translated from a website in French

manguier /



Anacardiaceae are trees or shrubs with resinous latex, often strongly smelling turpentine, hence their former name, terebinthacées..

This family includes about sixty genera and less than 500 species.
Many are exploited for their fruit( mango, cashew nut) or to provide tannin (quebracho from South America) or different resins( lentisque pistachio, Bombay mastic).
There are also anacardiaceae that are best avoided, they cause severe skin irritation: "renga" of Malaysia, "poison ivy" of North America.

The mango tree is native to the forests of the Indo-Burman region, it is cultivated in the Indian subcontinent for several thousand years, the Portuguese introduced it in Africa and America in the 18th century, finally in the 20th century it was successfully spread in all tropical countries.
Mangifera indica, the mango tree is a tree that can not stand frost.

Since then, it has naturalized and sometimes survives in the middle of the equatorial forest signaling the establishment of old villages (gold diggers, Amerindians).



MANGO is a big-bodied drupe, it is sometimes called the apple of the tropics, there are many varieties, some almost inedible, full of fiber and with a strong taste (smell) of turpentine, other are perfectly delicious.
The smell of turpentine is due to terpenoid mainly myrcene and ocimene.
The "skin" (pericarp) of mangoes sometimes contains (it depends on varieties) a chemical compound irritant or allergenic (urushiol) as well as an oleoresin with strong smell of therebenhine.

Here is an average chemical composition of the mature mango pulp: 82% water, 0.7% protein, 0.2% lipid, 17% carbohydrate, 190 micrograms / 100g vitamin A expressed as retinol, 40 at 60 mg / 100g of vitamin C.

Green MANGO contains less provitamin A and less digestible carbohydrates but a little more vitamin C.

The leaves and especially the bark of the mango tree contain phenolic compounds including tannins.
Among the phenolic derivatives found in the mango leaf, there is an abundance of a yellow pigment (Indian yellow), mangiferin.
Mangiferin is a xanthone; xanthones are substances with untapped therapeutic potential: monoaminoxidase inhibitor, central nervous system stimulant, antibacterial and fungicide, interacting in the inflammatory reaction.

The mango kernel contains carbohydrates (eatable in case of famine!) But also tannin that makes it difficult to digest.
The mango kernel contains about 10% protein and about 10% lipids (fat) extractable by pressure or chemically (extraction with hexane as many commercial edible oils).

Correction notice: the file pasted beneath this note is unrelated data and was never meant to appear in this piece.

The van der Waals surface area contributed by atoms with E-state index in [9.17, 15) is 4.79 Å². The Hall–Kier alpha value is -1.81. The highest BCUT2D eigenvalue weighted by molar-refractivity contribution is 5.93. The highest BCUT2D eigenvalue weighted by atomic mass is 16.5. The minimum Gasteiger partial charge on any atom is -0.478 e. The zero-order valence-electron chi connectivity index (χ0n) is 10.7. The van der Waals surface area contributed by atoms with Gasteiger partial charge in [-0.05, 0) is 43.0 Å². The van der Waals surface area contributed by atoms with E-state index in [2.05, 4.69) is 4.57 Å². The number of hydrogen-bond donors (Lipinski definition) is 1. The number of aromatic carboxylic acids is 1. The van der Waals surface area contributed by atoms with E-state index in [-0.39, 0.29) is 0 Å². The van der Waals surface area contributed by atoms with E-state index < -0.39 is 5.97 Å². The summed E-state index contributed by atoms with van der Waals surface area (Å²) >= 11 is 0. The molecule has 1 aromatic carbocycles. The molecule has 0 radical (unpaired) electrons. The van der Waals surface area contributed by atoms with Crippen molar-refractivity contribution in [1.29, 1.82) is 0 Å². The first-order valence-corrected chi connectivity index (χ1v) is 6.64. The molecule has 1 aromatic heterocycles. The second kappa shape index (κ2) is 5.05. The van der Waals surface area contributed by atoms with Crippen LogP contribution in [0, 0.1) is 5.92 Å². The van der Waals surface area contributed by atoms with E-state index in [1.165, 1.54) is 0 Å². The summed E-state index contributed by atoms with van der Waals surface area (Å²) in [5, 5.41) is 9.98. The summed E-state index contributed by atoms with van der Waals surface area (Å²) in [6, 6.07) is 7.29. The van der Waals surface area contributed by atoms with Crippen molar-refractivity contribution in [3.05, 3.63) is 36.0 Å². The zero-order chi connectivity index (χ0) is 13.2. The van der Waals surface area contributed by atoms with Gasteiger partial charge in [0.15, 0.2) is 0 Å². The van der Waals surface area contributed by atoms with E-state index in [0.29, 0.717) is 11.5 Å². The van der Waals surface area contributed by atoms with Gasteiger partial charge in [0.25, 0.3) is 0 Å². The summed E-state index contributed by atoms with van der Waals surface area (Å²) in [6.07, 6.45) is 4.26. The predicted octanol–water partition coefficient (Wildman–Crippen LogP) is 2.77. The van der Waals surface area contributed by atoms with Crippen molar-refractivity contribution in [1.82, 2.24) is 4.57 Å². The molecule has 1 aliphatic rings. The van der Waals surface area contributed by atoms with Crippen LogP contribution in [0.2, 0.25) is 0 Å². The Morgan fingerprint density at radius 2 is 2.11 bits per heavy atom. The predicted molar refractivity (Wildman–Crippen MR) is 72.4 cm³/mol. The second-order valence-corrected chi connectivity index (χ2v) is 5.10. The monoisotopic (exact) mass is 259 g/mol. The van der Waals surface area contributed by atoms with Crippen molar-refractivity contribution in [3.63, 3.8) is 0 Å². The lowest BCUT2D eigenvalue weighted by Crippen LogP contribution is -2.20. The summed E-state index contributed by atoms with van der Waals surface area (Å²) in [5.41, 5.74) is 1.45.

Average chemical composition of this MANGO KERNEL OIL:
palmitic acid: 5 to 8%,
stearic acid: 42 to 48%,
oleic acid: 35 to 42%,

Therefore an oil without great dietary quality nevertheless edible and with cosmetological properties.



Mango is a very interesting fruit as a source of vitamin A and provitamin A, vitamin C and simple sugars.

The mango juice can incorporated into the diet of the weaning baby.

The green mango salad provides vitamin C and aroma but is a little difficult to digest (one get used to it).

The majority of mangoes contain cellulosic fibers that regulate the intestinal transit and thus help to fight constipation and at the same time reducing also the intestinal absorption of cholesterol.



The decoction of bark containing a lot of tannin is astringent, it can cure simple diarrhea: a piece of bark well cleaned 10cm by 10 cm in 1 liter of water, boil 10 minutes, 1 glass 2 to 3 times per day.
This liquid is useful for washing wounds, burns, control infections or genital irritation (vulvo-vaginitis, leucorrhea), and as a gargle or mouthwash to cure mouth sores or mouth ulcers.

The decoction of leaves (eg, a handful of leaves in a liter of water, 10 minutes of boiling) is less astringent .

The infusion of young leaves and flowers (eg, 2 to 3 young leaves and some flowers in a liter of boiling water, 1 glass 2 to 3 times a day was recommended in the West Indies to reduce fever and fight urinary tract infections .

Laboratory experiments show that the aqueous extract of bark powder is anti-inflammatory, analgesic, and hypoglycaemic. The observed effect follows the increasing dose of absorbed extract (between 50 and 800 mg / kg in an Indian study).

This corroborates the traditional use of mango bark in painful phenomena of inflammatory origin (rheumatoid arthritis for example) and to control type 2 diabetes.

Moreover in Cuba you can find the "VIMANG" an aqueous extract of mango bark that is commonly used.
A 2001 Chilean study confirmed the anti-inflammatory and anti-pain properties of this extract "Vimang": average effective dose 54 mg / kg.
A Cuban study with volunteers shows that VIMANG significantly improves the symptoms observed in patients with type 2 diabetes, asthmatics, prostate adenoma , and with different skin diseases (psoriasis, lupus).

This study of several hundred volunteers shows that taking this extract of mango bark (vimang) also improves the comfort of life of people suffering from cancer.

The desiccated and pulverized nucleus(kernel) is an old intestinal pest remedy (1/2 to 1 teaspoonful in jam, it is very bitter).

More anecdotally, Hindus used to collect urine of cows who ate mango leaves to tint in yellow cotton materials ! The unfortunate cows did not always survive the test because the xanthones (yellow) present in the leaves are toxic at high doses.

Finally the mango tree becomes a large tree with an imposing trunk whose wood is excellent to built boats and canoes or to make big carvings.


Tweet Suivre @phytomania


The mango tree is a large tree native to India whose juicy and sweet fruits, full of vitamin C and A and that can regulate the intestinal transit.
All parts of the tree are used in traditional medicines and recently pharmacological and clinical studies have confirmed the anti-inflammatory and anti-diabetic properties of mango tree bark extracts.